Analysis of d-β-Aspartyl Isomers at Specific Sites in Proteins

  • Noriko FujiiEmail author
  • Norihiko Fujii
Part of the Methods in Molecular Biology book series (MIMB, volume 794)


Recent studies have shown that biologically uncommon d-β-aspartic acid residues accumulate in specific proteins during the aging process. However, aspartyl residues are not racemized uniformly because d-Asp appears to be confined to particular sites in these proteins. We here describe the method to identify the specific sites of d-β-aspartic acids inversion in proteins.

Key words

d-Amino acid β-Aspartic acid Aging RP-HPLC Mass spectrometry Enantiomer Isomer Lens crystallin 



This work was supported by a grant from the Ministry of Education, Culture, Sports, Science and Technology of Japan.


  1. 1.
    Helfman P M, Bada J L (1975) Aspartic acid racemization in tooth enamel from living humans. Proc Natl Acad Sci USA 72, 2891–2894.PubMedCrossRefGoogle Scholar
  2. 2.
    Ohtani S et al. (1998) Changes in the amount of D-aspartic acid in the human femur with age. Growth Dev Aging 62, 141–148.PubMedGoogle Scholar
  3. 3.
    Cloos P A, Fledelius C (2000) Collagen fragments in urine derived from bone resorption are highly racemized and isomerized: a biological clock of protein aging with clinical potential. Biochem J 345, 473–480.PubMedCrossRefGoogle Scholar
  4. 4.
    Powell J T, Vine N, Crossman M (1992) On the accumulation of D-aspartate in elastin and other proteins of the ageing aorta. Atherosclerosis 97, 201–208.PubMedCrossRefGoogle Scholar
  5. 5.
    Ritz-Timme S, Laumeier I, Collins M (2003) Age estimation based on aspartic acid racemization in elastin from the yellow ligaments. Int J Legal Med 117, 96–101.PubMedGoogle Scholar
  6. 6.
    Fisher G H et al. (1992) Quantification of D-aspartate in normal and Alzheimer brains. Neurosci Lett 143, 215–218.PubMedCrossRefGoogle Scholar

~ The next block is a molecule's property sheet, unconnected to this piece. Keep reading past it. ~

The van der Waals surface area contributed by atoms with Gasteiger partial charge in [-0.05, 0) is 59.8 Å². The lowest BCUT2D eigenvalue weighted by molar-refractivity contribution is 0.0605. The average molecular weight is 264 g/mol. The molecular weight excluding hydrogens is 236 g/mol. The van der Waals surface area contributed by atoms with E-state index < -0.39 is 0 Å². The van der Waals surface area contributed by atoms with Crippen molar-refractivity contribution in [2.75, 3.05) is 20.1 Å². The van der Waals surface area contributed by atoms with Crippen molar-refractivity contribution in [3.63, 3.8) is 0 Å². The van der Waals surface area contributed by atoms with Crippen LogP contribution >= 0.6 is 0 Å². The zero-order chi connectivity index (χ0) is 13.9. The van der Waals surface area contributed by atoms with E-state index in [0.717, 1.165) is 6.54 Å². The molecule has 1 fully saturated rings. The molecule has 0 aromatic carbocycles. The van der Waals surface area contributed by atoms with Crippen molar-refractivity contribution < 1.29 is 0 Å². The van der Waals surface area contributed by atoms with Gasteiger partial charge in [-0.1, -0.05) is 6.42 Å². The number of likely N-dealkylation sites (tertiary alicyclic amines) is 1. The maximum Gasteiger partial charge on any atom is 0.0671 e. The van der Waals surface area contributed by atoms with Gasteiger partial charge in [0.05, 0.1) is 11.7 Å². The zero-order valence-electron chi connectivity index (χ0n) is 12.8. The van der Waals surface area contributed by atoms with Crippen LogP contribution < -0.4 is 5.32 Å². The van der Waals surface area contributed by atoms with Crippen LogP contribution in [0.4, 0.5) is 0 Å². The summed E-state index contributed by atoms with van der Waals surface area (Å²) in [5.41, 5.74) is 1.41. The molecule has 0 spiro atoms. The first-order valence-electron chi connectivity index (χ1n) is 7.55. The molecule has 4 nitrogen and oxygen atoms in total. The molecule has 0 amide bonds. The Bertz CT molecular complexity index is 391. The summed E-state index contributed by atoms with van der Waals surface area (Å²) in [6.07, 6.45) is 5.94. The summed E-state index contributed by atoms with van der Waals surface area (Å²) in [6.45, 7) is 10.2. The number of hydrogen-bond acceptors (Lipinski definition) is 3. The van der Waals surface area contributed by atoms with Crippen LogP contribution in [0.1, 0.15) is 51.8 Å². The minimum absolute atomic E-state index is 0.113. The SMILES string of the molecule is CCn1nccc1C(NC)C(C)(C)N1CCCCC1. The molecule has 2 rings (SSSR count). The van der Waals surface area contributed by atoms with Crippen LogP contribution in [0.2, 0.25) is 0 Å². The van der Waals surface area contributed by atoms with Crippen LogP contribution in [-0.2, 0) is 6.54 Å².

7. 7.
    Shapira R, Chou C H (1987) Differential racemization of aspartate and serine in human myelin basic protein. Biochem Biophys Res Commun 146, 1342–1349.PubMedCrossRefGoogle Scholar
  8. 8.
    Roher A E et al. (1993) Structural alterations in the peptide backbone of beta-amyloid core protein may account for its deposition and stability in Alzheimer’s disease. J Biol Chem 268, 3072–3083.PubMedGoogle Scholar
  9. 9.
    Masters P M, Bada J L, Zigler J S Jr (1977) Aspartic acid racemisation in the human lens during ageing and in cataract formation. Nature 268, 71–73.PubMedCrossRefGoogle Scholar
  10. 10.
    Fujii N et al. (1994) Simultaneous stereoinversion and isomerization at specific aspartic acid residues in alpha A-crystallin from aged human lens. J. Biochem 116, 663–669.PubMedGoogle Scholar
  11. 11.
    Fujii N et al. (1994) Simultaneous racemization and isomerization at specific aspartic acid residues in alpha B-crystallin from the aged human lens. Biochim Biophys Acta 1204, 157–163.PubMedCrossRefGoogle Scholar
  12. 12.
    Kaji Y et al. (2007) Localization of D-beta-aspartic acid-containing proteins in human eyes. Invest Ophthalmol Vis Sci 48, 3923–3927.PubMedCrossRefGoogle Scholar
  13. 13.
    Kaji Y et al. (2009) Immunohistochemical localisation of D-beta-aspartic acid in pingueculae. Br J Ophthalmol 93, 974–976.PubMedCrossRefGoogle Scholar
  14. 14.
    Kaji Y et al. (2009) Immunohistochemical localisation of D-beta-aspartic acid-containing proteins in climatic droplet keratopathy. Br J Ophthalmol 93, 977–979.PubMedCrossRefGoogle Scholar
  15. 15.
    Fujii N et al. (2002) The presence of D-beta-aspartic acid-containing peptides in elastic fibers of sun-damaged skin: a potent marker for ultraviolet-induced skin aging. Biochem Biophys Res Commun 294, 1047–1051.PubMedCrossRefGoogle Scholar
  16. 16.
    Young G W et al. (2005) Protein L-isoaspartyl methyltransferase catalyzes in vivo racemization of Aspartate-25 in mammalian histone H2B. J Biol Chem 280, 26094–26098.PubMedCrossRefGoogle Scholar
  17. 17.
    Laemmli U K (1970) Cleavage of structural proteins during the assembly of the head of bacteriophage T4. Nature 227, 680–685.PubMedCrossRefGoogle Scholar
  18. 18.
    Yamazaki Y et al. (2010) Differentiation and semiquantitative analysis of an isoaspartic acid in human alpha-Crystallin by postsource decay in a curved field reflectron. Anal Chem 82, 6384–6394.PubMedCrossRefGoogle Scholar

Copyright information

© Springer Science+Business Media, LLC 2012

Authors and Affiliations

  1. 1.Research Reactor InstituteKyoto UniversityOsakaJapan

Personalised recommendations